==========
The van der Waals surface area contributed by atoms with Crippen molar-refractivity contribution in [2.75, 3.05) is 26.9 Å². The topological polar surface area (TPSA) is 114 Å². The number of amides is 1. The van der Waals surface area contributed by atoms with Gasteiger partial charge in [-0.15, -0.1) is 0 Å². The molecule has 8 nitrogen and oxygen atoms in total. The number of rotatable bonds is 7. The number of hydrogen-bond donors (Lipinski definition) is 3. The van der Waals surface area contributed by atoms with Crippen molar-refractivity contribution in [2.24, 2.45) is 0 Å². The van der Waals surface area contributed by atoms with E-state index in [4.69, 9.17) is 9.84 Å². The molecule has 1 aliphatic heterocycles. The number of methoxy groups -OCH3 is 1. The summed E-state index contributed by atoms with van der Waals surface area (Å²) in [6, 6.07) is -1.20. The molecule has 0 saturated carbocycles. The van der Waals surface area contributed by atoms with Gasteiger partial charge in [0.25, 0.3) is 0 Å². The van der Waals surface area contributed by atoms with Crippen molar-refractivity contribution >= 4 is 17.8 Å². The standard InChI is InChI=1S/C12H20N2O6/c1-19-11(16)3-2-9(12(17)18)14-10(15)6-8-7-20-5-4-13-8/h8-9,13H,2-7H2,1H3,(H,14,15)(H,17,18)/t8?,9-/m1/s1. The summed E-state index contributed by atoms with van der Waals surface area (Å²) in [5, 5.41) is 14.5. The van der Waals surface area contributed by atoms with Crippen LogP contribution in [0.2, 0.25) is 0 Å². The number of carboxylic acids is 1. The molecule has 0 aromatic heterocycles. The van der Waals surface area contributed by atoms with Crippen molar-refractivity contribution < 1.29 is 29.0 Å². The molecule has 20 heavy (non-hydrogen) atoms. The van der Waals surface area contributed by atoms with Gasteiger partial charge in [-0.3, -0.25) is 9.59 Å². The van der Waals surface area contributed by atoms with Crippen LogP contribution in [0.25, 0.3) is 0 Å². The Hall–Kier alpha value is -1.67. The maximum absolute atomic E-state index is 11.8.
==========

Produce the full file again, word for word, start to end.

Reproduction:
The van der Waals surface area contributed by atoms with Crippen molar-refractivity contribution in [2.75, 3.05) is 26.9 Å². The topological polar surface area (TPSA) is 114 Å². The number of amides is 1. The van der Waals surface area contributed by atoms with Gasteiger partial charge in [-0.15, -0.1) is 0 Å². The molecule has 8 nitrogen and oxygen atoms in total. The number of rotatable bonds is 7. The number of hydrogen-bond donors (Lipinski definition) is 3. The van der Waals surface area contributed by atoms with Crippen molar-refractivity contribution in [2.24, 2.45) is 0 Å². The van der Waals surface area contributed by atoms with E-state index in [4.69, 9.17) is 9.84 Å². The molecule has 1 aliphatic heterocycles. The number of methoxy groups -OCH3 is 1. The summed E-state index contributed by atoms with van der Waals surface area (Å²) in [6, 6.07) is -1.20. The molecule has 0 saturated carbocycles. The van der Waals surface area contributed by atoms with Gasteiger partial charge in [0.25, 0.3) is 0 Å². The van der Waals surface area contributed by atoms with Crippen molar-refractivity contribution >= 4 is 17.8 Å². The standard InChI is InChI=1S/C12H20N2O6/c1-19-11(16)3-2-9(12(17)18)14-10(15)6-8-7-20-5-4-13-8/h8-9,13H,2-7H2,1H3,(H,14,15)(H,17,18)/t8?,9-/m1/s1. The summed E-state index contributed by atoms with van der Waals surface area (Å²) in [5, 5.41) is 14.5. The van der Waals surface area contributed by atoms with Crippen LogP contribution in [0.2, 0.25) is 0 Å². The number of carboxylic acids is 1. The molecule has 0 aromatic heterocycles. The van der Waals surface area contributed by atoms with Crippen molar-refractivity contribution < 1.29 is 29.0 Å². The molecule has 20 heavy (non-hydrogen) atoms. The van der Waals surface area contributed by atoms with Gasteiger partial charge in [-0.3, -0.25) is 9.59 Å². The van der Waals surface area contributed by atoms with Crippen LogP contribution in [0.25, 0.3) is 0 Å². The Hall–Kier alpha value is -1.67. The maximum absolute atomic E-state index is 11.8.